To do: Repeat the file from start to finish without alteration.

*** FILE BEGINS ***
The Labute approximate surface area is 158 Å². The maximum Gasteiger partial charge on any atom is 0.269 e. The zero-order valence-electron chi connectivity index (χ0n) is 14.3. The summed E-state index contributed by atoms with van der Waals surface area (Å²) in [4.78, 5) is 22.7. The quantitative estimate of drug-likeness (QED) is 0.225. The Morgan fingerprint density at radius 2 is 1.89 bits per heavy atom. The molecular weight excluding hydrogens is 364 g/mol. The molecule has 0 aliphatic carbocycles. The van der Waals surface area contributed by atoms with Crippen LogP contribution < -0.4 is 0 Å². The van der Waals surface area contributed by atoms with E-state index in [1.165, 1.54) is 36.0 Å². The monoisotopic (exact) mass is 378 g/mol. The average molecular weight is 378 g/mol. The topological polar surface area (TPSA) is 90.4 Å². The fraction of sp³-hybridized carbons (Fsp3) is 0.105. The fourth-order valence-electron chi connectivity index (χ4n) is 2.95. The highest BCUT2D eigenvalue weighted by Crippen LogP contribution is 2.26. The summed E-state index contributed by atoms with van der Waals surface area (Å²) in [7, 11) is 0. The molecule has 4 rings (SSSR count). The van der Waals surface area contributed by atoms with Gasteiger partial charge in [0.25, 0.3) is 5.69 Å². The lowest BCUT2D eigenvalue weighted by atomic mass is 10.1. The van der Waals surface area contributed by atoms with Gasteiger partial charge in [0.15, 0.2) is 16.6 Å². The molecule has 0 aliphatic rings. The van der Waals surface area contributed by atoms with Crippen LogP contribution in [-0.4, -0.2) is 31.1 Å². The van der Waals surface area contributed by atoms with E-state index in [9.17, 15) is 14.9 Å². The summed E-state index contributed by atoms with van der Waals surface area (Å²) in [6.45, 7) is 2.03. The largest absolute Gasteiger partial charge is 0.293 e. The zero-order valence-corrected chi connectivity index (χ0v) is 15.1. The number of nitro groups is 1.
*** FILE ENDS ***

The Labute approximate surface area is 158 Å². The maximum Gasteiger partial charge on any atom is 0.269 e. The zero-order valence-electron chi connectivity index (χ0n) is 14.3. The summed E-state index contributed by atoms with van der Waals surface area (Å²) in [4.78, 5) is 22.7. The quantitative estimate of drug-likeness (QED) is 0.225. The Morgan fingerprint density at radius 2 is 1.89 bits per heavy atom. The molecular weight excluding hydrogens is 364 g/mol. The molecule has 0 aliphatic carbocycles. The van der Waals surface area contributed by atoms with Crippen LogP contribution < -0.4 is 0 Å². The van der Waals surface area contributed by atoms with E-state index in [1.165, 1.54) is 36.0 Å². The monoisotopic (exact) mass is 378 g/mol. The average molecular weight is 378 g/mol. The topological polar surface area (TPSA) is 90.4 Å². The fraction of sp³-hybridized carbons (Fsp3) is 0.105. The fourth-order valence-electron chi connectivity index (χ4n) is 2.95. The highest BCUT2D eigenvalue weighted by Crippen LogP contribution is 2.26. The summed E-state index contributed by atoms with van der Waals surface area (Å²) in [7, 11) is 0. The molecule has 4 rings (SSSR count). The van der Waals surface area contributed by atoms with Gasteiger partial charge in [0.25, 0.3) is 5.69 Å². The lowest BCUT2D eigenvalue weighted by atomic mass is 10.1. The van der Waals surface area contributed by atoms with Gasteiger partial charge in [0.15, 0.2) is 16.6 Å². The molecule has 0 aliphatic rings. The van der Waals surface area contributed by atoms with Crippen LogP contribution in [-0.4, -0.2) is 31.1 Å². The van der Waals surface area contributed by atoms with E-state index in [9.17, 15) is 14.9 Å². The summed E-state index contributed by atoms with van der Waals surface area (Å²) in [6.45, 7) is 2.03. The largest absolute Gasteiger partial charge is 0.293 e. The zero-order valence-corrected chi connectivity index (χ0v) is 15.1. The number of nitro groups is 1.